Property Rights Foundation of America®

LETTERS TO THE EDITOR
July 11, 2003
The Press
Ellenville, New York

To the Editor:

I have noted with interest The Press's coverage of local politicos walking Warren Street probably with the same purpose that the identification and publication of poorer "blight" properties addresses — to shame owners who do not have enough discretionary (extra) money cosmetically beautify their property enough to suit the fastidious (excessively critical and demanding and requiring excessive care or delicacy) higher-income fussbudgets (needlessly faultfinding persons) within our community.

My point is that the village's administrators are too attentive to relatively inconsequential (superficial) external situations while much more serious internal problems are not even addressed, some of which may, upon deeper and honest reflection, verge on abuse of public trust and lack of probity (integrity and uprightness).

It is sad to say the main part of the thrust of our local leaders' efforts are we the citizens are made aware of via available media is to judge a book (Ellenville) by its cover, only to improve the superficial (the apparent rather than the real) problems, so called, not the inside endemic much more serious ones.

It is said that paying overly excessive and undue attention to superficial, obvious, cosmetic and external details may be a symptom or sign of inner corruption and an attempt to cover up guilt resulting from dishonest practices.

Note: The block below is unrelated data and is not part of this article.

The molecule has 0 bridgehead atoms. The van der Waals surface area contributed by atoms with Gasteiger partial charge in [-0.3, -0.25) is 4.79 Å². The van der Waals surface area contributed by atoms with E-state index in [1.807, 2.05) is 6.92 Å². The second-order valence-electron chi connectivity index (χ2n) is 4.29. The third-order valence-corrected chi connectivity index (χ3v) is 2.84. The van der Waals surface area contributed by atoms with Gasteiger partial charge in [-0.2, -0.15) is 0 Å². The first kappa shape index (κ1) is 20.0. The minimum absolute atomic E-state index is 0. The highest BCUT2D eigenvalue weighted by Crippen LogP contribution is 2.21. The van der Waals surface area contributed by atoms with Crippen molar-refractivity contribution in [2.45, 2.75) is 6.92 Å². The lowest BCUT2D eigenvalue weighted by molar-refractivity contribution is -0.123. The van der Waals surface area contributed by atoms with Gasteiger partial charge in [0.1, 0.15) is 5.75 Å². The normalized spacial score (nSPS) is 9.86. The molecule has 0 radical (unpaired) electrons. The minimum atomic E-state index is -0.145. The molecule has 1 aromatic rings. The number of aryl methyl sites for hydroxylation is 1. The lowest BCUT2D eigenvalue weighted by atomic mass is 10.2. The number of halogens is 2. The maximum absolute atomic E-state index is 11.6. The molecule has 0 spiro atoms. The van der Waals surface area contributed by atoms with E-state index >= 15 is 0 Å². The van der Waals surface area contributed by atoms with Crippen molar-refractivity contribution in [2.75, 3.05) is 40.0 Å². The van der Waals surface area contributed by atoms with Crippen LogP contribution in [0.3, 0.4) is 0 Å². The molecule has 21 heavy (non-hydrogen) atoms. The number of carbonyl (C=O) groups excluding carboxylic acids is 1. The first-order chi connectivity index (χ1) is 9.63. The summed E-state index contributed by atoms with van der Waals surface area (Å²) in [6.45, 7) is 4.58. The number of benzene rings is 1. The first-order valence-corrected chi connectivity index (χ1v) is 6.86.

While it would be nice for Ellenville to look like a community whose median income is more than six figures, it is not, and no abusive intimidation of the poorer property owners by misguided administrators can make it so.

Rather let's discover and rout out inside dirt — more than likely possibly carryovers from previous administrations rigidized practices — rather than going out to buy more paint.

Note should be made also of the evasiveness exhibited by village board meetings' chairperson when participants raise certain (awkward) problems. There is an unwillingness to allow discussion. The audience's participant who raises a criticism that chairperson, far whatever reason, does not wish to allow discussed in open forum, is cut off and evasively passed by forcibly by the chairperson who goes on to the next raised hand or subject. It is so blatant it's vulgar and low class.

While our elected and hired administrators tendentiously emphasize the superficial, deeper problems and solutions can be accessed at Property Rights Foundation of America's website http://prfamerica.org/LandlordsRightsIndex.html.

Paul T. Johnson
Ellenville and NYC

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